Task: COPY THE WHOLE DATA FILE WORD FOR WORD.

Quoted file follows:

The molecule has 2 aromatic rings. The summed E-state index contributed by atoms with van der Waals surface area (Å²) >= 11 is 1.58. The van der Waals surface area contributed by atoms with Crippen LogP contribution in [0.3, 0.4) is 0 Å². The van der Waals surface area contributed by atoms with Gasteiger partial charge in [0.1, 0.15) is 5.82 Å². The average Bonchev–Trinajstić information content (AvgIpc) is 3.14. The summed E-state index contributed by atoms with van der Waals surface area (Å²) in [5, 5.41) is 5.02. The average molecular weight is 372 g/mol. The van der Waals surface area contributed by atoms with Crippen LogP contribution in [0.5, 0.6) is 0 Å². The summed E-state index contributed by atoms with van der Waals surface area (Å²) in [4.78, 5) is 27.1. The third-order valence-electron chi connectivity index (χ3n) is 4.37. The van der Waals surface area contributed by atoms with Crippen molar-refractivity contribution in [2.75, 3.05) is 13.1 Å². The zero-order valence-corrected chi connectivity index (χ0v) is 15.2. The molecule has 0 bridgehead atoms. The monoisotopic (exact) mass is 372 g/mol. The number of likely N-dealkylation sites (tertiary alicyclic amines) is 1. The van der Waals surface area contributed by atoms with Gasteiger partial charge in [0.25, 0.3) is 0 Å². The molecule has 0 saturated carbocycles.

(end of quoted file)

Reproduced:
The molecule has 2 aromatic rings. The summed E-state index contributed by atoms with van der Waals surface area (Å²) >= 11 is 1.58. The van der Waals surface area contributed by atoms with Crippen LogP contribution in [0.3, 0.4) is 0 Å². The van der Waals surface area contributed by atoms with Gasteiger partial charge in [0.1, 0.15) is 5.82 Å². The average Bonchev–Trinajstić information content (AvgIpc) is 3.14. The summed E-state index contributed by atoms with van der Waals surface area (Å²) in [5, 5.41) is 5.02. The average molecular weight is 372 g/mol. The van der Waals surface area contributed by atoms with Crippen LogP contribution in [0.5, 0.6) is 0 Å². The summed E-state index contributed by atoms with van der Waals surface area (Å²) in [4.78, 5) is 27.1. The third-order valence-electron chi connectivity index (χ3n) is 4.37. The van der Waals surface area contributed by atoms with Crippen molar-refractivity contribution in [2.75, 3.05) is 13.1 Å². The zero-order valence-corrected chi connectivity index (χ0v) is 15.2. The molecule has 0 bridgehead atoms. The monoisotopic (exact) mass is 372 g/mol. The number of likely N-dealkylation sites (tertiary alicyclic amines) is 1. The van der Waals surface area contributed by atoms with Gasteiger partial charge in [0.25, 0.3) is 0 Å². The molecule has 0 saturated carbocycles.